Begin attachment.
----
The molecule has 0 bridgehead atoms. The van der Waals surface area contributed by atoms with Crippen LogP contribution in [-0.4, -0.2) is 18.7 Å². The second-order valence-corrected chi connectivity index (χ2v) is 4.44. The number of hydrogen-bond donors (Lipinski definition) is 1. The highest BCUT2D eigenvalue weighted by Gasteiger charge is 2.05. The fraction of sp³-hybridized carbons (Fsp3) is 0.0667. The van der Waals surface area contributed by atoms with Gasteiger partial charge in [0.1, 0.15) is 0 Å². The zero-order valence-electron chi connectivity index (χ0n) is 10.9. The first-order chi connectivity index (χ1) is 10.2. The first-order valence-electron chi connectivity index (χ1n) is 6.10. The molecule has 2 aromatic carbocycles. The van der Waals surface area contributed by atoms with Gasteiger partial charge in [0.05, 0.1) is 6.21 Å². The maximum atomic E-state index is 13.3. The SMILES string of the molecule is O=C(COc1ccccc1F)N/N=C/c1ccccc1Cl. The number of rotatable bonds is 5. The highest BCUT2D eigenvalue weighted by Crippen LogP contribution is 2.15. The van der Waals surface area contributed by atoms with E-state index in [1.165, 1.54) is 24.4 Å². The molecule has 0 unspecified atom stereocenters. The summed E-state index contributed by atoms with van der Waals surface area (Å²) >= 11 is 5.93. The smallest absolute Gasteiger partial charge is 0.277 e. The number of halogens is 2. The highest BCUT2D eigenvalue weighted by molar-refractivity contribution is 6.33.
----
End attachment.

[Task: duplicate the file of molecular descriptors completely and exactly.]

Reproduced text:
The molecule has 0 bridgehead atoms. The van der Waals surface area contributed by atoms with Crippen LogP contribution in [-0.4, -0.2) is 18.7 Å². The second-order valence-corrected chi connectivity index (χ2v) is 4.44. The number of hydrogen-bond donors (Lipinski definition) is 1. The highest BCUT2D eigenvalue weighted by Gasteiger charge is 2.05. The fraction of sp³-hybridized carbons (Fsp3) is 0.0667. The van der Waals surface area contributed by atoms with Gasteiger partial charge in [0.1, 0.15) is 0 Å². The zero-order valence-electron chi connectivity index (χ0n) is 10.9. The first-order chi connectivity index (χ1) is 10.2. The first-order valence-electron chi connectivity index (χ1n) is 6.10. The molecule has 2 aromatic carbocycles. The van der Waals surface area contributed by atoms with Gasteiger partial charge in [0.05, 0.1) is 6.21 Å². The maximum atomic E-state index is 13.3. The SMILES string of the molecule is O=C(COc1ccccc1F)N/N=C/c1ccccc1Cl. The number of rotatable bonds is 5. The highest BCUT2D eigenvalue weighted by Crippen LogP contribution is 2.15. The van der Waals surface area contributed by atoms with E-state index in [1.165, 1.54) is 24.4 Å². The molecule has 0 unspecified atom stereocenters. The summed E-state index contributed by atoms with van der Waals surface area (Å²) >= 11 is 5.93. The smallest absolute Gasteiger partial charge is 0.277 e. The number of halogens is 2. The highest BCUT2D eigenvalue weighted by molar-refractivity contribution is 6.33.